While the Pioneer Valley offers a full spectrum of locations to celebrate your wedding, some keen observers have noted that a seaside location is not among the options. For the New England bride who wants to hear the crash of the surf at her reception, or the Yankee groom who longs for a lighthouse to be in view when he makes his vow, a trip downriver or across the state is required.
Before moving out to the Valley nearly 10 years ago, I lived for almost as long near Portsmouth, N.H. It's where I got married, and it's where I've attended a good many friends' weddings. If you're a Valley dweller with a yearning to include the Atlantic in your big day, it can be an attractive option.
I don't think the status is official, but I've always considered Northampton and Portsmouth sister cities, or at least close cousins. As well as a handsome, historic downtown and breweries owned by the same person, they share an off-the-beaten path attitude that's regularly challenged by swarms of out-of-town visitors insisting on keeping it on their turnpike. In both places, the Subarus and Volkswagons take their stand against the SUVs and Hummers.
There are two big differences between the places, as far as I can see: a) Northampton's not the only jewel of a town in the area (we've got the whole tiara), and b) we don't have the sea.
There's no question that having an ocean on hand at your ceremony can lend a metaphoric magnitude that's hard for even the best rural downtown, forest or mountaintop to match–provided, of course, that unlimited open bars don't enter into the equation. Tongue-tied explaining how ginormous your love is? Just point at the horizon. How exactly do you impress upon a loved one how reliable you will be? You've got the waves and the tide to compare yourself with.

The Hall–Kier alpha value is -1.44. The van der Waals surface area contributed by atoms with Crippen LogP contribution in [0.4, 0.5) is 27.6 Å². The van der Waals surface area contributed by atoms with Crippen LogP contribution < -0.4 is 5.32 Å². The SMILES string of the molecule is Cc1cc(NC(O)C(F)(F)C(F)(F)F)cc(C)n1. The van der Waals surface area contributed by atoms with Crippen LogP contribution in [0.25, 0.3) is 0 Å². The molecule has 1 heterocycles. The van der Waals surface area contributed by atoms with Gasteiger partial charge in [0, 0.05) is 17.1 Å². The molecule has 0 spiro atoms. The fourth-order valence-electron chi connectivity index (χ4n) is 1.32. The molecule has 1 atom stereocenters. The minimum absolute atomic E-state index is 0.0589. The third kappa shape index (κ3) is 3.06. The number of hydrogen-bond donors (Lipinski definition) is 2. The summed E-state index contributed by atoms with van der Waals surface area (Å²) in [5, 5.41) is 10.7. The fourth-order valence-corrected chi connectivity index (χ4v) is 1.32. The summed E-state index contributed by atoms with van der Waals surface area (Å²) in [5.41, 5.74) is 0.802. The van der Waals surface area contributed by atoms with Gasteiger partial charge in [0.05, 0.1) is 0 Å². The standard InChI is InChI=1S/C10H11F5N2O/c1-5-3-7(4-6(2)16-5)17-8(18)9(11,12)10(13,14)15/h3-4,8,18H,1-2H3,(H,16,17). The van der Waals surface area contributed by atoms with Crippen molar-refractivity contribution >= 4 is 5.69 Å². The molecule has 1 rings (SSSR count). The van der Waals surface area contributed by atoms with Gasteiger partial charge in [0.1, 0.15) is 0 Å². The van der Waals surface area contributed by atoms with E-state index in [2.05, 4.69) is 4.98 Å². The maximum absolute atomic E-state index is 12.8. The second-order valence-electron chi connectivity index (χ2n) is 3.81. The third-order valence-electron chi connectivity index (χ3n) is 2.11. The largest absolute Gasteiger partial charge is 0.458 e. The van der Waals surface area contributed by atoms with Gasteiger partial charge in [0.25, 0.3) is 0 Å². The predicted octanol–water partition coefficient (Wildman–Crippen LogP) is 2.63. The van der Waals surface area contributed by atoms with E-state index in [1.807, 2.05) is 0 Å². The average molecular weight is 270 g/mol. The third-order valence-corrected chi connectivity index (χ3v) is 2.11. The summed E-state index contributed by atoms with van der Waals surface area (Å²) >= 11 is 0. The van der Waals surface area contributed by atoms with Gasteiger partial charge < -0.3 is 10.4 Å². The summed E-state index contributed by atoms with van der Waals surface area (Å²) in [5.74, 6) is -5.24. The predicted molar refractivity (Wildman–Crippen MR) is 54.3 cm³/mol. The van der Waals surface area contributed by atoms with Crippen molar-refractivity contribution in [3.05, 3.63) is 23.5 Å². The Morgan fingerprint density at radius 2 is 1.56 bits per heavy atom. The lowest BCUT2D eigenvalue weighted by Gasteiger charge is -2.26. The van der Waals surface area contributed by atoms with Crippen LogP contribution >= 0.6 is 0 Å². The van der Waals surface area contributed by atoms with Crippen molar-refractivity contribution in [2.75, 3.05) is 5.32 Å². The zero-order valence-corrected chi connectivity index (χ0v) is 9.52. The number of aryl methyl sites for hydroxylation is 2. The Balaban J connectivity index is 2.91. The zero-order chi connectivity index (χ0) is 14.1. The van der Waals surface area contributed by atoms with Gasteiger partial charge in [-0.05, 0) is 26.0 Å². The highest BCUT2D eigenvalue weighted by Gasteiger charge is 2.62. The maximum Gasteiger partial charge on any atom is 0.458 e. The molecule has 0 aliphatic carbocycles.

My wife and I returned to Portsmouth for the wedding in the accompanying photos a few years ago, and the bride, an old friend of my wife's, asked me to take some panoramic photographs of the event. While I knew the bride well, I was relieved to have a job to do and hide behind: she and he each had big families, and I doubted my ability to mingle without a prop.
The reception was held on the coast, but the wedding took place at a nearby Catholic church.
Taking panoramic photographs can be a little conspicuous, so I'd held back for most of the ceremony, not wanting to detract from the main event. But when the vows had been taken and rings exchanged, I got right in the aisle, and as they charged towards me, I snapped away, doing my pirouette around my tripod. I started shooting before the bride and groom had started up the carpet toward me, and I was happy to see I'd gotten someone in the back row genuflecting.
The hotel on the sea was only a short ride from the church, just over the border in Maine. It was a rambling white mansion of a place, with a back yard that swept down to the yachts in the bay.
I scarfed what appetizers I could, downed a beer, and headed off to where the formal portraits were being taken. Sunset, lighthouse, the gentle slap of the tide coming in, and your entire extended family. Who could ask for more? I sneaked in and took this just after the professional portrait photographer had done the family portrait, and the bride was instructed to head to the lighthouse for closeups.
Dinner, drinking, suave moves on the dance floor, more drinking, less apt dancing. And then another panorama on the dance floor before I called it a night. The band was full, loud and sharp, and the floor was rarely vacant. Not a great place for me and my tripod. I snapped away while guys in ties stared me down, catching the bride flitting amongst the tables, catching up with characters from all the different chapters of her life.
And then I got out of the way, and headed down to the shore for one last beer and the moon's reflection on the water.